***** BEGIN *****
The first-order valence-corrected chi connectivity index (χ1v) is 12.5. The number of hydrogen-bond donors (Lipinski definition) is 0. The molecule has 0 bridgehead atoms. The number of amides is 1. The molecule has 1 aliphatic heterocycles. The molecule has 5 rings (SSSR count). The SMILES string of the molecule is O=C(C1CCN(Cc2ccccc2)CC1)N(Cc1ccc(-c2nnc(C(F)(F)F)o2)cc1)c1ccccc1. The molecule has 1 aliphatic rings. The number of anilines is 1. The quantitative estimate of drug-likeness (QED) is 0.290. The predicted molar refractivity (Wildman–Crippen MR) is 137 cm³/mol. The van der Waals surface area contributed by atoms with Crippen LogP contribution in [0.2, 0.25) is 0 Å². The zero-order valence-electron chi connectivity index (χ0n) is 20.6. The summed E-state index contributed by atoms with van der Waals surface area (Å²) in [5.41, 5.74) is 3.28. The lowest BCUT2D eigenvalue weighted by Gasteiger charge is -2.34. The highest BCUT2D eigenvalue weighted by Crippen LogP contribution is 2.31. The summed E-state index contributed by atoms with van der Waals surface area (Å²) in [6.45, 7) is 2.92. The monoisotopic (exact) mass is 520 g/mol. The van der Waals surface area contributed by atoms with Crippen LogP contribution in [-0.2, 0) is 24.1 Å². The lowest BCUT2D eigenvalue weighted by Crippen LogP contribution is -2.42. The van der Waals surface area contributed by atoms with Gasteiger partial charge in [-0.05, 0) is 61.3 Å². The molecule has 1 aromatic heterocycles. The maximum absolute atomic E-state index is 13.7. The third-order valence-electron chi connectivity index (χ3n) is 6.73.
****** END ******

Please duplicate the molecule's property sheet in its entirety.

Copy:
The first-order valence-corrected chi connectivity index (χ1v) is 12.5. The number of hydrogen-bond donors (Lipinski definition) is 0. The molecule has 0 bridgehead atoms. The number of amides is 1. The molecule has 1 aliphatic heterocycles. The molecule has 5 rings (SSSR count). The SMILES string of the molecule is O=C(C1CCN(Cc2ccccc2)CC1)N(Cc1ccc(-c2nnc(C(F)(F)F)o2)cc1)c1ccccc1. The molecule has 1 aliphatic rings. The number of anilines is 1. The quantitative estimate of drug-likeness (QED) is 0.290. The predicted molar refractivity (Wildman–Crippen MR) is 137 cm³/mol. The van der Waals surface area contributed by atoms with Crippen LogP contribution in [0.2, 0.25) is 0 Å². The zero-order valence-electron chi connectivity index (χ0n) is 20.6. The summed E-state index contributed by atoms with van der Waals surface area (Å²) in [5.41, 5.74) is 3.28. The lowest BCUT2D eigenvalue weighted by Gasteiger charge is -2.34. The highest BCUT2D eigenvalue weighted by Crippen LogP contribution is 2.31. The summed E-state index contributed by atoms with van der Waals surface area (Å²) in [6.45, 7) is 2.92. The monoisotopic (exact) mass is 520 g/mol. The van der Waals surface area contributed by atoms with Crippen LogP contribution in [-0.2, 0) is 24.1 Å². The lowest BCUT2D eigenvalue weighted by Crippen LogP contribution is -2.42. The van der Waals surface area contributed by atoms with Gasteiger partial charge in [-0.05, 0) is 61.3 Å². The molecule has 1 aromatic heterocycles. The maximum absolute atomic E-state index is 13.7. The third-order valence-electron chi connectivity index (χ3n) is 6.73.